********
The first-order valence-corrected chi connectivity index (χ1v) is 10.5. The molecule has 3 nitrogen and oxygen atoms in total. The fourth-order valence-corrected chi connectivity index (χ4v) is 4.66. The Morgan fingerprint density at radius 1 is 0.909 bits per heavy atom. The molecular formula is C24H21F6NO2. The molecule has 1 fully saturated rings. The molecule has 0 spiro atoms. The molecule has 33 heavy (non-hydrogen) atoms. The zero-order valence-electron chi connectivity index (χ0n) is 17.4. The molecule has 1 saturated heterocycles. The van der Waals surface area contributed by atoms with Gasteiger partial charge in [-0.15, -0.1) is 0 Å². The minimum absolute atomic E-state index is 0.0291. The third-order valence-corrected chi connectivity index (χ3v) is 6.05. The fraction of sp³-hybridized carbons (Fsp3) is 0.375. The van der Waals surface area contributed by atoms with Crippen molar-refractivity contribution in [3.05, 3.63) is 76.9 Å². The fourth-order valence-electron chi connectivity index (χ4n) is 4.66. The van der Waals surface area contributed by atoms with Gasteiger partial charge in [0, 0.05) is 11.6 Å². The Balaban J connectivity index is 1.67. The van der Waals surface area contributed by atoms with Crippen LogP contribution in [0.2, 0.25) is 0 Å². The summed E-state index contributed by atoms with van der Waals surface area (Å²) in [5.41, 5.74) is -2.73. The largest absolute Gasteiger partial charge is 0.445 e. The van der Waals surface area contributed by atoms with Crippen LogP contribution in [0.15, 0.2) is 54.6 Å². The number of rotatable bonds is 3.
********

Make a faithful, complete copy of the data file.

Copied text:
The first-order valence-corrected chi connectivity index (χ1v) is 10.5. The molecule has 3 nitrogen and oxygen atoms in total. The fourth-order valence-corrected chi connectivity index (χ4v) is 4.66. The Morgan fingerprint density at radius 1 is 0.909 bits per heavy atom. The molecular formula is C24H21F6NO2. The molecule has 1 fully saturated rings. The molecule has 0 spiro atoms. The molecule has 33 heavy (non-hydrogen) atoms. The zero-order valence-electron chi connectivity index (χ0n) is 17.4. The molecule has 1 saturated heterocycles. The van der Waals surface area contributed by atoms with Gasteiger partial charge in [-0.15, -0.1) is 0 Å². The minimum absolute atomic E-state index is 0.0291. The third-order valence-corrected chi connectivity index (χ3v) is 6.05. The fraction of sp³-hybridized carbons (Fsp3) is 0.375. The van der Waals surface area contributed by atoms with Crippen molar-refractivity contribution in [3.05, 3.63) is 76.9 Å². The fourth-order valence-electron chi connectivity index (χ4n) is 4.66. The van der Waals surface area contributed by atoms with Gasteiger partial charge in [0, 0.05) is 11.6 Å². The Balaban J connectivity index is 1.67. The van der Waals surface area contributed by atoms with Crippen LogP contribution in [0.2, 0.25) is 0 Å². The summed E-state index contributed by atoms with van der Waals surface area (Å²) in [5.41, 5.74) is -2.73. The largest absolute Gasteiger partial charge is 0.445 e. The van der Waals surface area contributed by atoms with Crippen LogP contribution in [0.15, 0.2) is 54.6 Å². The number of rotatable bonds is 3.